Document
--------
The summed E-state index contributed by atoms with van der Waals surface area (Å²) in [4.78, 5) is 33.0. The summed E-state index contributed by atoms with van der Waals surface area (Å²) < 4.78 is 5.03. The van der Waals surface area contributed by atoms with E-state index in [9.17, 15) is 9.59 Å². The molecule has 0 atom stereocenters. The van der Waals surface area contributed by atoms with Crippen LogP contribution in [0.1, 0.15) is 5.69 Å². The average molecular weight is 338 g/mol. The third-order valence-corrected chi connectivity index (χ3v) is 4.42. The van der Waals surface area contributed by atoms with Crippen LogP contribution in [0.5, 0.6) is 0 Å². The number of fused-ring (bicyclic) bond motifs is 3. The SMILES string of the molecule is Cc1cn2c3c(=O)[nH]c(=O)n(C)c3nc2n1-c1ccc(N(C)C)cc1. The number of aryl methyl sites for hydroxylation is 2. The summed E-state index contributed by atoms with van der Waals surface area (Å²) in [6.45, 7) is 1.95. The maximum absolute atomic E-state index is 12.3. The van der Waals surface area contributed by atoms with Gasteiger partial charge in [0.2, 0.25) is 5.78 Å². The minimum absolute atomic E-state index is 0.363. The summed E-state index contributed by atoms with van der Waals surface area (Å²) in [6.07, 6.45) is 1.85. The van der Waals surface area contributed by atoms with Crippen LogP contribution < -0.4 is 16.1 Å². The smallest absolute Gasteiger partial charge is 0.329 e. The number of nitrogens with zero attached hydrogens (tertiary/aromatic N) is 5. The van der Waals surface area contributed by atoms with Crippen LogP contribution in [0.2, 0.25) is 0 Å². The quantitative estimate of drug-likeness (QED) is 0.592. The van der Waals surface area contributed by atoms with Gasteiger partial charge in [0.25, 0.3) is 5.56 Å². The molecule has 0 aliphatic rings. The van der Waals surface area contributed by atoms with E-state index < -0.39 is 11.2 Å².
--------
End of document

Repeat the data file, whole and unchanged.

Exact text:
The summed E-state index contributed by atoms with van der Waals surface area (Å²) in [4.78, 5) is 33.0. The summed E-state index contributed by atoms with van der Waals surface area (Å²) < 4.78 is 5.03. The van der Waals surface area contributed by atoms with E-state index in [9.17, 15) is 9.59 Å². The molecule has 0 atom stereocenters. The van der Waals surface area contributed by atoms with Crippen LogP contribution in [0.1, 0.15) is 5.69 Å². The average molecular weight is 338 g/mol. The third-order valence-corrected chi connectivity index (χ3v) is 4.42. The van der Waals surface area contributed by atoms with Crippen LogP contribution in [0.5, 0.6) is 0 Å². The number of fused-ring (bicyclic) bond motifs is 3. The SMILES string of the molecule is Cc1cn2c3c(=O)[nH]c(=O)n(C)c3nc2n1-c1ccc(N(C)C)cc1. The number of aryl methyl sites for hydroxylation is 2. The summed E-state index contributed by atoms with van der Waals surface area (Å²) in [6.45, 7) is 1.95. The maximum absolute atomic E-state index is 12.3. The van der Waals surface area contributed by atoms with Gasteiger partial charge in [0.2, 0.25) is 5.78 Å². The minimum absolute atomic E-state index is 0.363. The summed E-state index contributed by atoms with van der Waals surface area (Å²) in [6.07, 6.45) is 1.85. The van der Waals surface area contributed by atoms with Crippen LogP contribution < -0.4 is 16.1 Å². The smallest absolute Gasteiger partial charge is 0.329 e. The number of nitrogens with zero attached hydrogens (tertiary/aromatic N) is 5. The van der Waals surface area contributed by atoms with Crippen LogP contribution in [0.2, 0.25) is 0 Å². The quantitative estimate of drug-likeness (QED) is 0.592. The van der Waals surface area contributed by atoms with Gasteiger partial charge in [0.25, 0.3) is 5.56 Å². The molecule has 0 aliphatic rings. The van der Waals surface area contributed by atoms with E-state index < -0.39 is 11.2 Å².